Interview: ‘The NLD is Thinking About Reforming Its Leadership Roles’

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myanmar-president-swearing-in-naypyidaw-mar30-2016.jpg Former Myanmar President Htin Kyaw (C), flanked by Vice Presidents Myint Swe (L) and Henry Van Thio (R), is sworn into office by the speaker of the upper house of parliament (not shown) during a ceremony in Myanmar's capital Naypyidaw, March 30, 2016.

As the two-year anniversary of the ruling National League for Democracy’s (NLD) ascension to power in Myanmar approaches, positions in the party are being reshuffled. President Htin Kyaw stepped down on March 21, citing the need to “take a rest” from politics. Also last week, Win Myint, speaker of the lower house of parliament, was elected one of three vice presidents, positioning him as the favorite to take Htin Kyaw’s place when lawmakers vote for a new president in a secret ballot on Wednesday. Deputy speaker Khun Myat was elected to replace him as speaker of the lower house.

Meanwhile, the NLD has appointed Myo Nyunt, a member of the NLD’s Central Executive Committee, and Zaw Myint Maung, chief minister of Mandalay region and a regional lawmaker representing Amarapura township, as party spokesmen. They replace all but one of the current spokesmen as the civilian party under the leadership of State Counselor Aung San Suu Kyi gears up for further changes. Reporter Nay Rein Kyaw from RFA’s Myanmar Service spoke with Myo Nyunt about the possible role of a new president under Aung San Suu Kyi and the direction of the NLD in the future. What follows is an edited version of their conversation.

RFA: The NLD’s Central Executive Committee met a few days ago and appointed you and Zaw Myint Maung as the new spokesmen. Will there be any changes in the party in the future?

Myo Nyunt: We are always trying to change our party to make it more active and stronger.

RFA: Are the previous NLD spokesmen still serving in their capacities?

Myo Nyunt: Only Zaw Myint Maung is still serving [as spokesman], and I will speak on behalf of all NLD representatives. But local NLD leaders can speak as representatives of the NLD’s information committee for their local news.

RFA: What would you say have been the most obvious changes that have occurred in the past two years?

Myo Nyunt: The NLD has eliminated people’s fear of speaking out. The obvious change is that people can report to authorities anytime when they feel an injustice has occurred. As for the economy, I think we are controlling the stability of country’s budget system and the currency exchange rate.

RFA: What about the NLD not implementing its major goals?

Myo Nyunt: The NLD’s major goals are pretty high, such as amending the constitution, ending civil wars, and ensuring the rule of law. The NLD can’t accomplish this alone. The NLD has been working on anti-corruption efforts and has reformed the government and reshuffled top administrative level leaders who couldn’t perform their duties well.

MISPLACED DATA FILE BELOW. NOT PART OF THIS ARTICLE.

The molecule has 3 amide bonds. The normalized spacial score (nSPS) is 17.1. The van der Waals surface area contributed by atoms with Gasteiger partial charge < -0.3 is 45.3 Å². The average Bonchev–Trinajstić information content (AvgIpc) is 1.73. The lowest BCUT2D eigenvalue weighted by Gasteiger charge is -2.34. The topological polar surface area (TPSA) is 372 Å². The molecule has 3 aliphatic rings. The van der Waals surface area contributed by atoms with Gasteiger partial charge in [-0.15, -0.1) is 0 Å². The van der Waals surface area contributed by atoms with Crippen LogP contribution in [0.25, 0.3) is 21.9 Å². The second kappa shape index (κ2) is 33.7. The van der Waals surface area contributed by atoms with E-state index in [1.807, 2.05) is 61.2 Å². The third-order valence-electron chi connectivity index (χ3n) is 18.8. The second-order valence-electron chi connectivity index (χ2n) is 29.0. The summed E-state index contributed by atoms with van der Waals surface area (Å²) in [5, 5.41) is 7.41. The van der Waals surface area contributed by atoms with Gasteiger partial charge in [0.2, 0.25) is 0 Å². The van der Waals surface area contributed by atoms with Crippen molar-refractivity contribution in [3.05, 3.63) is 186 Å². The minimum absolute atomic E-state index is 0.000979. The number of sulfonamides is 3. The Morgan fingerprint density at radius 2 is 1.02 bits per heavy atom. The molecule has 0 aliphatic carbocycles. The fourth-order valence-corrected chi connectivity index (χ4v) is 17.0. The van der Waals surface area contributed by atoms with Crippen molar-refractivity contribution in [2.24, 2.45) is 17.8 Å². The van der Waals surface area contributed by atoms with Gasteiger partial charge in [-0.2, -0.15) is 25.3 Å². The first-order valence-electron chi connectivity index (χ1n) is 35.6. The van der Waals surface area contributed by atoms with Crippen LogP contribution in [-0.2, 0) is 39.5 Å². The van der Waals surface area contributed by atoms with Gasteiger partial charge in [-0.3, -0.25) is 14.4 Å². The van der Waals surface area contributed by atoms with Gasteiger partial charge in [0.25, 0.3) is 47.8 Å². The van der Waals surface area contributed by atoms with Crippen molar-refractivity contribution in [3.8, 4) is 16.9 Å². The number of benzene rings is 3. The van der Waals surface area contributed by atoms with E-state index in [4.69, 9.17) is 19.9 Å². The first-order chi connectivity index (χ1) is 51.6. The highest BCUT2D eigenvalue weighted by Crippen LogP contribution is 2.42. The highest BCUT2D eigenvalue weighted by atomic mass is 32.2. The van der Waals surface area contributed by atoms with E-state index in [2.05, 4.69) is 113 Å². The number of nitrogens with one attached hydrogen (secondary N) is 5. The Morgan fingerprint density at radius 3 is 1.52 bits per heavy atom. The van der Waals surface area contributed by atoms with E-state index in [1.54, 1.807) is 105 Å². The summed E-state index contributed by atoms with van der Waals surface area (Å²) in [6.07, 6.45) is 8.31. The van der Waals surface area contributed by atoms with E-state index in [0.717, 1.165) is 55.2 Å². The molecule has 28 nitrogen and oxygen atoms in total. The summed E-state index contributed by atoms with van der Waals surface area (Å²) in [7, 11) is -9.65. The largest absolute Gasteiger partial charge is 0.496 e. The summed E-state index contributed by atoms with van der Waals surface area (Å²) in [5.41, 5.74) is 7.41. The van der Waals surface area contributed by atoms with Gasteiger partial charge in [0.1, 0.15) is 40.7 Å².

RFA: If Win Myint becomes president, will the situation improve?

Myo Nyunt: I think it will be better because Win Myint has been working with the NLD since 1988. He knows about NLD members’ qualifications and abilities very well. Because he knows a lot about laws, he can organize and control those who work in government service so that they understand the government’s policies and objectives.

RFA: How much will Win Myint will be able to accomplish without Aung San Suu Kyi’s influence if he becomes president?

Myo Nyunt: I don’t want people to worry that much about it. Daw [honorific] Aung San Suu Kyi has great influence with the Myanmar people because of her own qualifications, background, and roots. But she always thinks about teamwork. We now are thinking about reforming the NLD according to Aung San Suu Kui’s guidelines. As far as I know, she lets her colleagues work as much as they can. She usually tries to control someone if he or she needs to be controlled. For example, she gives Yangon Chief Minister Phyo Min Thein as well as many others a lot of authority. She might try to control Win Myint if he needs it, but it will not be a barrier to his authority [to run the country].

RFA: Aung San Suu Kyi is now 72 years old. Has the NLD discussed what its future will look like in the next five to 10 years?

Myo Nyunt: Yes, the NLD is thinking about reforming its leadership roles and about continuing what Daw Aung San Suu Kyi is working on now. We will issue one or two announcements soon, so people will know the details.

RFA: The NLD government still has three more year to go. Do you think you will gain more trust from people during this time?

Myo Nyunt: Yes, I believe we can do more to gain more people’s trust during those three years.

Reported by Nay Rein Kyaw for RFA’s Myanmar Service. Translated by Khet Mar. Edited by Roseanne Gerin.


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